> clearly IS a Foo! Am I missing something


    Yes, the ambiguity of Foo, which the print statements should reveal.
    Deriving Foo from object to make it newstyle should give similar behavior.

    > or is this a bug?


    Pretty sure not. It is hard to go wrong comparing ids for equality.

    Terry J. Reedy
    Terry Reedy, Jun 1, 2005
    #2
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  3. Mac a écrit :
    > Under certain circumstances isinstance() seems to return incorrect
    > value for me. I'm using Python 2.3 (latest from Debian's unstable).
    > Here's a sample program... the multi-module nature of the code is key.
    >
    >
    > === test.py ===
    >
    > class Foo:
    > pass
    >
    > def test():
    > from test2 import make_me_a_foo
    > foo = make_me_a_foo()
    > if isinstance(foo, Foo):
    > print "is a Foo"
    > else:
    > print "is NOT a Foo!"
    >
    > if __name__ == "__main__":
    > test()
    >
    >
    > === test2.py ===
    >
    > from test import Foo
    >
    > def make_me_a_foo():
    > return Foo()
    >
    >
    > --8<--
    >
    > When I run "python test.py", I get "is NOT a Foo!", when the object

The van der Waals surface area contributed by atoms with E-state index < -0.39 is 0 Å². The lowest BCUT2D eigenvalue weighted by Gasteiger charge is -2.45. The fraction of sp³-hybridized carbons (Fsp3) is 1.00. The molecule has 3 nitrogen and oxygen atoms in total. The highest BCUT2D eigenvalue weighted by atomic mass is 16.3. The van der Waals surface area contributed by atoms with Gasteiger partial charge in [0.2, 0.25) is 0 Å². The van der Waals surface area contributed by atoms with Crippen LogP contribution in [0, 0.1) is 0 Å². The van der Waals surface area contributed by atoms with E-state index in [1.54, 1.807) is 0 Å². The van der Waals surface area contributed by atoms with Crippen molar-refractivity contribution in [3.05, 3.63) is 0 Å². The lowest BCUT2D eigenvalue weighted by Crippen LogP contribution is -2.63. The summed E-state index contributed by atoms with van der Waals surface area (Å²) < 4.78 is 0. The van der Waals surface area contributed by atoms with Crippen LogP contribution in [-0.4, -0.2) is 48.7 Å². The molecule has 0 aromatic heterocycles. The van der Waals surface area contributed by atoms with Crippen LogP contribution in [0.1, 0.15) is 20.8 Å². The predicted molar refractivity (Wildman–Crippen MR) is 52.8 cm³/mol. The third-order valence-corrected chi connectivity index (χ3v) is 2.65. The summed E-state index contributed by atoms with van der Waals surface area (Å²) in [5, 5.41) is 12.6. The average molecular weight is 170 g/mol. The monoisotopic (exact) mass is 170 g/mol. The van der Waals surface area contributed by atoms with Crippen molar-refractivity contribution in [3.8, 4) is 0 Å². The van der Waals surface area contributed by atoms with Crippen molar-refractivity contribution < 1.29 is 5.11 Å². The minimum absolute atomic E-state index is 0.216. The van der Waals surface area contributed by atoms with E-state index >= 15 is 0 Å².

> clearly IS a Foo! Am I missing something,


    Yes

    > or is this a bug?

    Nope

    try adding:
    print foo.__class__

    after the second line of your test() function.
    Bruno Desthuilliers, Jun 1, 2005
    #3
  4. Mac

    Mac Guest

    I see, interesting. OK, I understand that recursive importing can be
    problematic (having to "hide" the test2 import should have been a tip
    off; it's just that in my original app this relationship is not as
    clear), but what is the lesson I should take away from this? I mean, I
    was under the impression that "once a Foo, always a Foo", while from
    the above I'm starting to see that a single class definition can give
    rise to a multiple number of classes, and that the classes are
    parametrized by the module they come from (I guess that makes sense...
    else class names would have to be unique throughout all the source for
    a single program)... I guess the problem is I'm thinking of "classes"